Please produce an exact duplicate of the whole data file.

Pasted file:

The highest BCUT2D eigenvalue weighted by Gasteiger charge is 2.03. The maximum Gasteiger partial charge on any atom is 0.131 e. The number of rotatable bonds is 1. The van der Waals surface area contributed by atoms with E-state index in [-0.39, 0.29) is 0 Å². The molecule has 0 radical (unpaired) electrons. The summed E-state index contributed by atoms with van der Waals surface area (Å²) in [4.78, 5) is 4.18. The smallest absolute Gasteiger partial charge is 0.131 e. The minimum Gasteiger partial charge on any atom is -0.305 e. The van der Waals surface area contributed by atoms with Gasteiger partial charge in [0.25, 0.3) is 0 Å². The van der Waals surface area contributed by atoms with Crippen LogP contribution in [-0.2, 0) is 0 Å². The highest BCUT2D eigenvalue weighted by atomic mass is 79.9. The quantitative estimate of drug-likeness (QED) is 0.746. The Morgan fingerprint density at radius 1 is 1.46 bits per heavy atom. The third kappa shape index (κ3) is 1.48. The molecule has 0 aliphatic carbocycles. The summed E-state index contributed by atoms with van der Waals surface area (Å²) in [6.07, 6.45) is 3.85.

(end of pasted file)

The highest BCUT2D eigenvalue weighted by Gasteiger charge is 2.03. The maximum Gasteiger partial charge on any atom is 0.131 e. The number of rotatable bonds is 1. The van der Waals surface area contributed by atoms with E-state index in [-0.39, 0.29) is 0 Å². The molecule has 0 radical (unpaired) electrons. The summed E-state index contributed by atoms with van der Waals surface area (Å²) in [4.78, 5) is 4.18. The smallest absolute Gasteiger partial charge is 0.131 e. The minimum Gasteiger partial charge on any atom is -0.305 e. The van der Waals surface area contributed by atoms with Gasteiger partial charge in [0.25, 0.3) is 0 Å². The van der Waals surface area contributed by atoms with Crippen LogP contribution in [-0.2, 0) is 0 Å². The highest BCUT2D eigenvalue weighted by atomic mass is 79.9. The quantitative estimate of drug-likeness (QED) is 0.746. The Morgan fingerprint density at radius 1 is 1.46 bits per heavy atom. The third kappa shape index (κ3) is 1.48. The molecule has 0 aliphatic carbocycles. The summed E-state index contributed by atoms with van der Waals surface area (Å²) in [6.07, 6.45) is 3.85.